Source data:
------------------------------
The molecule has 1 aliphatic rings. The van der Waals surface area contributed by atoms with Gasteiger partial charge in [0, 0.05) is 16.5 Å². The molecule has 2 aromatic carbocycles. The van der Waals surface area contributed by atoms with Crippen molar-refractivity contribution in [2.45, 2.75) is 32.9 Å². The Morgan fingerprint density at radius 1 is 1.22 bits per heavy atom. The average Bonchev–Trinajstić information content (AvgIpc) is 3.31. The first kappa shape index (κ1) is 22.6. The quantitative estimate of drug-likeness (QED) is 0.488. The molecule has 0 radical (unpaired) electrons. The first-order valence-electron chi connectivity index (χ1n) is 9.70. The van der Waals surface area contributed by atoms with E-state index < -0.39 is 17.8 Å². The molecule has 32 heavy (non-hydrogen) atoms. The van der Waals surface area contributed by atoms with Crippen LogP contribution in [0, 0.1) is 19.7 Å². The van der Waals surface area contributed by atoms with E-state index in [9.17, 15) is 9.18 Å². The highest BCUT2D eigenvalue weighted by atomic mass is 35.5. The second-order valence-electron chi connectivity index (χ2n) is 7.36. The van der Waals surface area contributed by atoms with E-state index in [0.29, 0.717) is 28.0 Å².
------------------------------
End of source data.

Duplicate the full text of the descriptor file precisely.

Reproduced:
The molecule has 1 aliphatic rings. The van der Waals surface area contributed by atoms with Gasteiger partial charge in [0, 0.05) is 16.5 Å². The molecule has 2 aromatic carbocycles. The van der Waals surface area contributed by atoms with Crippen molar-refractivity contribution in [2.45, 2.75) is 32.9 Å². The Morgan fingerprint density at radius 1 is 1.22 bits per heavy atom. The average Bonchev–Trinajstić information content (AvgIpc) is 3.31. The first kappa shape index (κ1) is 22.6. The quantitative estimate of drug-likeness (QED) is 0.488. The molecule has 0 radical (unpaired) electrons. The first-order valence-electron chi connectivity index (χ1n) is 9.70. The van der Waals surface area contributed by atoms with E-state index < -0.39 is 17.8 Å². The molecule has 32 heavy (non-hydrogen) atoms. The van der Waals surface area contributed by atoms with Crippen LogP contribution in [0, 0.1) is 19.7 Å². The van der Waals surface area contributed by atoms with E-state index in [9.17, 15) is 9.18 Å². The highest BCUT2D eigenvalue weighted by atomic mass is 35.5. The second-order valence-electron chi connectivity index (χ2n) is 7.36. The van der Waals surface area contributed by atoms with E-state index in [0.29, 0.717) is 28.0 Å².